Answer Me 1988 is the third installment of the Answer Me franchise produced by tvN, and to my surprise, turns out to be the best written. I still remember cringing at the thought of 80’s fashion, and how ugly they were, or how I would have allergies seeing it. Little did I know it brings back so much nostalgia from that era, and the simplicity of life back then became the ultimate winner for the storyline.
Everyone contributed to this drama with their best, and left the viewers with loving and lasting impression. It is hard to say goodbye, and I sort of wish this show would go on a little while longer, because there are still so many stories the writer can tell us about them. The journey of Answer Me 1988 characters has not ended because we have reached the finale episode, for them, it was the beginning of a new chapter. I wonder, if it’s possible, tvN ever considers a spin-off or even just a Special episode for Answer Me 1988?
Answer Me 1988 tells the story of 5 families who live at Ssangmun-dong. Even though there are 5 households, but only 4 mothers and 4 fathers in Ssangmun-dong, and each parent is unique to their own, and has different personalities. Note: In this drama, the character names of the parents are the actors’ real names.
Dong Ryong’s Omma doesn’t have much screen time, and she plays a working mother, so we don’t get to see much of her outside of Ssangmun-dong. The 3 housewives/mothers are the main focus: Jung Hwan’s Omma (Ra Mi Ran) is the oldest and wisest of all, follows by Deok Sun’s Omma (Lee Il Hwa) who I find is the most patient—having to raise 3 children with different personalities, and enduring a husband who wastes money on useless things; and then we have Sun Woo’s Omma (Kim Sun Young), a widow. I love the friendship between the ahjummas. They may be gossipy, but they are also trust-worthy, loyal and supportive of one another. They don’t for once hesitate in taking care of each other’s kids when the time calls for it. This sort of neighbour-friendship-relationships are hard to come by, and may not exist in our current times anymore. Thus, it is especially precious.
My favourite mother is Jung Hwan’s Omma. There was an episode where her husband tells their eldest son, Jung Bong, how tough his mother was when young—how both his parents were so poor that they never finish school, and how capable his mother is despite being poorly educated. Having been through poverty, Jung Hwan’s Omma does not grab on to money like her lifeline, instead, she is always generous to her neighbours. She is understanding, and is the coolest and spunkiest mother in Ssangmun-dong. Ra Mi Ran is an excellent and versatile actress; she can be anything the show needs her to be. She makes me cry and she makes me laugh. A lot of her performance comes off natural because she ad-libs a lot.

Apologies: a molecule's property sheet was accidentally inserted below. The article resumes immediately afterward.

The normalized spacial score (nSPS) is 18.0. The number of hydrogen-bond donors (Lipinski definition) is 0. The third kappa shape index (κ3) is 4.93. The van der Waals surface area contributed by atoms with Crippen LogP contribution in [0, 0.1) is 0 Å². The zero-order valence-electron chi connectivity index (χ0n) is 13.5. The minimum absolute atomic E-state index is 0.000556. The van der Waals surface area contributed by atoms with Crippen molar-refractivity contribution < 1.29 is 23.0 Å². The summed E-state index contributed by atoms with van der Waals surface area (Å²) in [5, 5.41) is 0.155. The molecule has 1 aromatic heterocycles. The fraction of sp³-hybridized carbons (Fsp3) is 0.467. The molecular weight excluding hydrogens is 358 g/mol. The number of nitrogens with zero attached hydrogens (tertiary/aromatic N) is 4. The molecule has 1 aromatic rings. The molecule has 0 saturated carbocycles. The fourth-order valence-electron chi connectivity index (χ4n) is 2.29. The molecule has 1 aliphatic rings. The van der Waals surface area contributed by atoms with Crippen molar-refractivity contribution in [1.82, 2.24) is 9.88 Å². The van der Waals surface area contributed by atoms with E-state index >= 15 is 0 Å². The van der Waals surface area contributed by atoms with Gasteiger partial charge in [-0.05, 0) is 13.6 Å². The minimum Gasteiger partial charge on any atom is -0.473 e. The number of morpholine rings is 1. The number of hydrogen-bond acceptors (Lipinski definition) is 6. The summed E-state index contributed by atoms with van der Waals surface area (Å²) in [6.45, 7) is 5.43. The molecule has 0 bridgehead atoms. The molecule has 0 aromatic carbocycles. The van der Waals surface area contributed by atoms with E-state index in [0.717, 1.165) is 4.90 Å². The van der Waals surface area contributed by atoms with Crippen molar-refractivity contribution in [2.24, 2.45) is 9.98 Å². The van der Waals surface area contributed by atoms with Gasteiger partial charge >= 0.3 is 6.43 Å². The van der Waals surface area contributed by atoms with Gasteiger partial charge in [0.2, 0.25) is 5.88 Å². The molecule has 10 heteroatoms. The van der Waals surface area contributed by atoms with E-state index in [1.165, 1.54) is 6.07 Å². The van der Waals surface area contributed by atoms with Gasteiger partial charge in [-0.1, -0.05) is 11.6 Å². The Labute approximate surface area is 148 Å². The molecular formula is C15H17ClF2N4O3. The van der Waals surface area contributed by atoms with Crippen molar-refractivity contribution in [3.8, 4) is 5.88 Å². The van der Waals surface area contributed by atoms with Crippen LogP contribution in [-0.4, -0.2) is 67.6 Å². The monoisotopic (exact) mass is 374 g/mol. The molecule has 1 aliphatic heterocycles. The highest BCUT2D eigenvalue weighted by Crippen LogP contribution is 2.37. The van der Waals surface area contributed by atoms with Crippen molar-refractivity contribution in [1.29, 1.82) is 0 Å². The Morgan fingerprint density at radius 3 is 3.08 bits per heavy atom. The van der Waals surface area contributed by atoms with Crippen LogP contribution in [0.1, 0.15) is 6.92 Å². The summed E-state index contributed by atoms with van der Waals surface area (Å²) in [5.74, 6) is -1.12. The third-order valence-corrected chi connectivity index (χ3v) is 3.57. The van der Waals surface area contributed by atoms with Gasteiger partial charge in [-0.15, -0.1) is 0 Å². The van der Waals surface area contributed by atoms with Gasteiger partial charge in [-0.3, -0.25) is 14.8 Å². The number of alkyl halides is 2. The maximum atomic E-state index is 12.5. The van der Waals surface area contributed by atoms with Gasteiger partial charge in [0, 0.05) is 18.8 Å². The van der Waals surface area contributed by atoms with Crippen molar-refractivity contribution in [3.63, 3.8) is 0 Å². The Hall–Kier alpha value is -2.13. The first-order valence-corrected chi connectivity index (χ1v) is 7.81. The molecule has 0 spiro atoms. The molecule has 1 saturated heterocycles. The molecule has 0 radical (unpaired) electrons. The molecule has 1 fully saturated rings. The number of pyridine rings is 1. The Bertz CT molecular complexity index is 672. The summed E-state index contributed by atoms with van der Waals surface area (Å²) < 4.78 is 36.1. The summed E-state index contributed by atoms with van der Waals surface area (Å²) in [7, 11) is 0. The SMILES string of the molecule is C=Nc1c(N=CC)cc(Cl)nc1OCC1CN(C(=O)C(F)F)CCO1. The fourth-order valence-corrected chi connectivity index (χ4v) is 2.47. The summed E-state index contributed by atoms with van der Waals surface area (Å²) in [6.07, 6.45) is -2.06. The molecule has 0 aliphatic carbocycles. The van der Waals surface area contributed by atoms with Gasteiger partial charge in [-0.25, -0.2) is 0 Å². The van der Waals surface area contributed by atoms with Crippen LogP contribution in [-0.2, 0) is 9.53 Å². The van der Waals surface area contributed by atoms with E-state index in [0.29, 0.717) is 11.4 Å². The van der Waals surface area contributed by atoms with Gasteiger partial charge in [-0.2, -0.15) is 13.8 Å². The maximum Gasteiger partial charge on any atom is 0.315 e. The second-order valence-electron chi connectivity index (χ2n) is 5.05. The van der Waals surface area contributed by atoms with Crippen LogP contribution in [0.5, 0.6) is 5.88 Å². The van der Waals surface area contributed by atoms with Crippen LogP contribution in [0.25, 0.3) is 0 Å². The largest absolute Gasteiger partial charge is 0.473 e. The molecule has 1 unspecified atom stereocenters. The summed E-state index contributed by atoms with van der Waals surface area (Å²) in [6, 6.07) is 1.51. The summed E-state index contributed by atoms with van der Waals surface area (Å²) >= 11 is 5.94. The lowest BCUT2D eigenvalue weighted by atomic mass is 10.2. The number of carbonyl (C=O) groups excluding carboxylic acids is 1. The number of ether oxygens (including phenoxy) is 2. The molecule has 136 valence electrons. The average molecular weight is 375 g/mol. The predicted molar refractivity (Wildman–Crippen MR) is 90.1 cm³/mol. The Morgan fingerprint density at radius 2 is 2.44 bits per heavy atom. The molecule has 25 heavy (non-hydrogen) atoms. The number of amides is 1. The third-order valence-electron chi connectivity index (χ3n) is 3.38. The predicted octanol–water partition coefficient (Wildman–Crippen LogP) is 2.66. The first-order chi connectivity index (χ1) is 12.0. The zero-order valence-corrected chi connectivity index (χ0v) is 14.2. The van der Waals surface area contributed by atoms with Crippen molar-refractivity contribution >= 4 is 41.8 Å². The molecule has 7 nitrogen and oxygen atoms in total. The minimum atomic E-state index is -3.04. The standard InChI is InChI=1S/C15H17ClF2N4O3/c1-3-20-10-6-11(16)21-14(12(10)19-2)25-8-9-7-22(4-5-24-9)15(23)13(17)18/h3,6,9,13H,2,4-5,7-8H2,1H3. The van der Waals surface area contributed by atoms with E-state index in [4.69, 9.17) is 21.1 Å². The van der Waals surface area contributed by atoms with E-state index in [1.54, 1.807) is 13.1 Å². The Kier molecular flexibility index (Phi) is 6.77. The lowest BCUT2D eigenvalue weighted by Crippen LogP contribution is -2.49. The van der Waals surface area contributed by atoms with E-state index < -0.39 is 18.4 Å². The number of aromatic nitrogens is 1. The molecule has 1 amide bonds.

This doesn’t mean the other 2 mothers were not good. Lee Il Hwa is the permanent cast of all Answer Me series, so naturally, the weight of her character is just as important. Kim Sun Young’s character did pale a little when compared to these two; however, her little romance with one of the fathers did add more interesting bits into the show, and that her second marriage is the reason why the children’s romance hit a wall. Nonetheless, my heart goes out to Ra Mi Ran this time round for her impressive portrayal of her character.
Unlike the mothers, I don’t have a favourite for dads, which is weird. I think this is because none of them particularly stood out for me like Ra Mi Ran did. The closest to leaving a strong impression would be Jung Hwan’s Appa (Kim Sung Kyun)—for being that quirkest weirdo in Ssangmun-dong. He is easy-going, always cheery but weird; he likes cold jokes that only Deok Sun finds funny.
Deok Sun’s Appa (Song Dong Il) is another permanent cast from the Answer Me series. He talks really loud—I am not fond of his yelling because he can be so loud that my ear pops when watching the drama. Other than that, I think he is pretty spot-on playing a husband, and a father who looks tough on the exterior, but internally, his heart is as soft as marshmallow.
Dong Ryong’s Appa (Yoo Jae Myung) is a school teacher, and is strict with Dong Ryong, but he is also another quirky character. He is not nearly as weird as Jung Hwan’s Oppa, but still a comical character in Ssangmun-dong. Like his wife, he does not have as much story to share with viewers as other 3 fathers.
Lastly, we have Taek’s Appa (Choi Moo Sung) who the neighbours describe as a bear (gom)—because he is stoic, quiet and comes off as a boring and unflexible person, LOL, but then later on he completely changes our impression of him looking like this! HAHAHAHA!
Even though I don’t necessarily resonated with the 4 fathers, I do, however, have a weak heart for any tear-jerking daughter-father scenes; hence, Deok Sun’s Appa takes the place, although Kim Sa-Chang steals the scenes like his wife, Ra Mi Ran.
The story revolves around these 5 kids of the same age (18) and their families. Sung Deok Sun (Hyeri) is the heroine, and the 4 boys: Sun Woo (Go Kyung Pyo), Dong Ryong (Lee Dong Hwi), Jung Hwan (Ryu Jun Yeol) and Taek (Park Bo Gum) are her childhood friends. I particularly love the introduction of their childhood story at the end of episode 2. I don’t know why, but it puts me to tears when they all gather together cheering Taek up, and the scene flashes back to narrate their childhood. Couple with the background music, it touched my heart deeply, that there are friendship as beautiful and strong as theirs exist. What am I kidding, I love every bit of their friendships—past, present or future. Best of all, it isn’t just the kids’ friendships that are good, but also their relationships with their families, between siblings, and the relationships between the neighbours too.
I want to specially call out 4 young actors who really shine in this drama: Park Bo Gum, Go Kyung Pyo, Ryu Jun Yeol and Ryu Hye Young. They have taken the characters they have been given, and made it unique to their own. I cannot imagine anyone else playing their roles.
Park Bo Gum is in no doubt, gave the strongest performance playing Choi Taek—the duality he displays as a pro in baduk world versus the angelic and innocent Taek when hanging out with the kids, and then there is the handling of different layers of emotions Taek goes through in different stages. Park Bo Gum revealed on January 16, 2016 in his first fan meeting that he did not audition for the role. The scriptwriter and director seeked him out, in which they first asked him to read lines from 5 characters. Even though he read 5 different characters’ lines, I think it was clear that Taek was meant for him. Bo Gum was personally hand-picked for his acting versatility, and capability to emote and relay emotions to the viewers.